Research experts have estimated that Nigeria has an infrastructure gap of $3 trillion, which according to them is about six times the size of the country’s annual Gross Domestic Product (GDP). Senior lecturer at Ahmadu Bello University, Zaria, Prof. Muhammed Usman, in a virtual presentation yesterday, said between 2009 and 2013, Nigeria invested a paltry $664 annually in infrastructure, which represents three per cent of its GDP, compared with an average investment of $3.060 or five per cent of the GDP in developed countries.
Usman noted that this had widened the country’s infrastructure gap posing a major impediment to economic growth.
He noted that this “poses a major funding challenge in the face of the current fiscal imbalances. Besides, the country is currently grappling with the hydra headed problems of inflation (17.33%), unemployment (33.3%) and rising debt.
“Infrastructural development plays a pivotal role in enhancing economic growth, improving living standards, reducing poverty, and contributing to environmental sustainability.”
He said with rapid growth of the country’s population, the demand for infrastructure was outpacing its supply, adding that the country’s weak infrastructures were exposed in the wake of the global pandemic in 2020.
Earlier, Chief Executive Officer of the Nigerian Economic Summit Group, (NESG), Mr. Laoye Jaiyeola, who chaired the meeting, noted that infrastructure was a major hindrance to the country’s competitive development.
Jaiyeola said one of the challenges facing the private sector was infrastructure, adding that the country needs funds annually to finance infrastructure if it must get out of the rocks.
He stated, “I have been involved in a lot of surveys that look at the competitiveness of nations, and each time we look at our ranking around where we are in the world competitiveness index of doing business, one thing that stands out is the poor level of our infrastructure, and the extent to which it has hindered us from significant development locally.
“So this thematic group comes in at a time when all of us are looking at how to ensure that we do significant backward integration; how can we ensure that we make the environment very competitive enough that not only do we meet the needs of our people locally, but good enough for the outside market that we can export.Nigeria has been a nation where we are still at a very primary level of industrialisation; by this I mean we have abundant resource of crude oil but we spend significant amount of money importing fuel.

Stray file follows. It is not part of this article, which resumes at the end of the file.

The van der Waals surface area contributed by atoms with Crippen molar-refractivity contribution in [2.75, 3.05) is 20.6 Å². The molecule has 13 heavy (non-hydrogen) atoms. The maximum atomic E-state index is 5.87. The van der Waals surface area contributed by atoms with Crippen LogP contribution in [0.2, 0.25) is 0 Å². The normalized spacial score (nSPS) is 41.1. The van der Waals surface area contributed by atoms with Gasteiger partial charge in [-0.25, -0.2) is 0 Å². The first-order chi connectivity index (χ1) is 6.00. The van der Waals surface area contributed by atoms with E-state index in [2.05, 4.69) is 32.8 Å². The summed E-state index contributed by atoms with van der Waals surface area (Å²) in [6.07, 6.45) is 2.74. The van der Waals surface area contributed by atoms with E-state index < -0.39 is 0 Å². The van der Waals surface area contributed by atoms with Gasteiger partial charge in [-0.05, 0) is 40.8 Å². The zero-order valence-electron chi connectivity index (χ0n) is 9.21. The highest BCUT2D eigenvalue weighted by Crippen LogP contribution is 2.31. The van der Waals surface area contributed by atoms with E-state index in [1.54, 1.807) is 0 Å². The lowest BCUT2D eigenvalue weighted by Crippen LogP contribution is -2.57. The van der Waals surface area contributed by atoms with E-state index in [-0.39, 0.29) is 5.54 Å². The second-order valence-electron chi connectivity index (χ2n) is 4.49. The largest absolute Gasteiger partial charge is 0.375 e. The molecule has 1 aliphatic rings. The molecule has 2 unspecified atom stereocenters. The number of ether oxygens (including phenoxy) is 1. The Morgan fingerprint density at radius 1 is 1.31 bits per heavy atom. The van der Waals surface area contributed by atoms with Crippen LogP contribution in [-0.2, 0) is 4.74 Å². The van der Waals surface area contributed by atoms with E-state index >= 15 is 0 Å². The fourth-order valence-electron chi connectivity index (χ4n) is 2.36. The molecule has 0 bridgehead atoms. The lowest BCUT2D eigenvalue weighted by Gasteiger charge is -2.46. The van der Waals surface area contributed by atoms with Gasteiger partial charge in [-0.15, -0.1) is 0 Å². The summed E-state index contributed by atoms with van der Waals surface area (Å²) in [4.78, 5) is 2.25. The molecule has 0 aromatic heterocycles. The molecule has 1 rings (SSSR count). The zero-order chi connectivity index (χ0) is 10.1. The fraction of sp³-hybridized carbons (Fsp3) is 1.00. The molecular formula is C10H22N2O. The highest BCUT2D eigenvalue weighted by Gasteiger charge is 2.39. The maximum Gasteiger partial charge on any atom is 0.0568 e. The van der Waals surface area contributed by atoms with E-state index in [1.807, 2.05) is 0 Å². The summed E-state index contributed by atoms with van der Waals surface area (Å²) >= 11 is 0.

“And so we can’t use this crude oil to get all the assorted benefits we have yet we export our raw materials in terms of cocoa and yet bring back coffee and chocolate to the country. Or export our hides and skin, and yet bring back leather to the country.”
Speaking also, Executive Secretary of TETFund, Professor Suleiman Bogoro, said the fund was reviewing a report on the draft executive bill on the establishment of the National Research and Development Foundation (NRDF), earlier received from the RDSC. Bogoro said he was in contact with the leadership of RDSC and other relevant stakeholders for the purpose of offering informed advice on the final document that will leave his desk, and proceed to the Federal Ministry of Education, for it to be considered as a document worthy of being taken to the federal executive council.
Speaking on TETFund’s interventions, he said, “We have raised our interest to the level of knowing the microscopic application of our funds that have impact on the key areas of not just the Tertiary institutions. That we are directly funding but the ancillary partners, including research institutes, the industry, the larger picture of Nigeria in the biggest of context.”
He expressed gratitude to the Academic Staff Union of Universities (ASUU), for proceeding to identify the institutionalisation of NRDF as part of its negotiations with the federal government.
In his remarks, Chairman of RDSC, Professor Njidda Gadzama, stressed the importance of infrastructure, saying whatever is done in terms of development cannot be successful without infrastructure.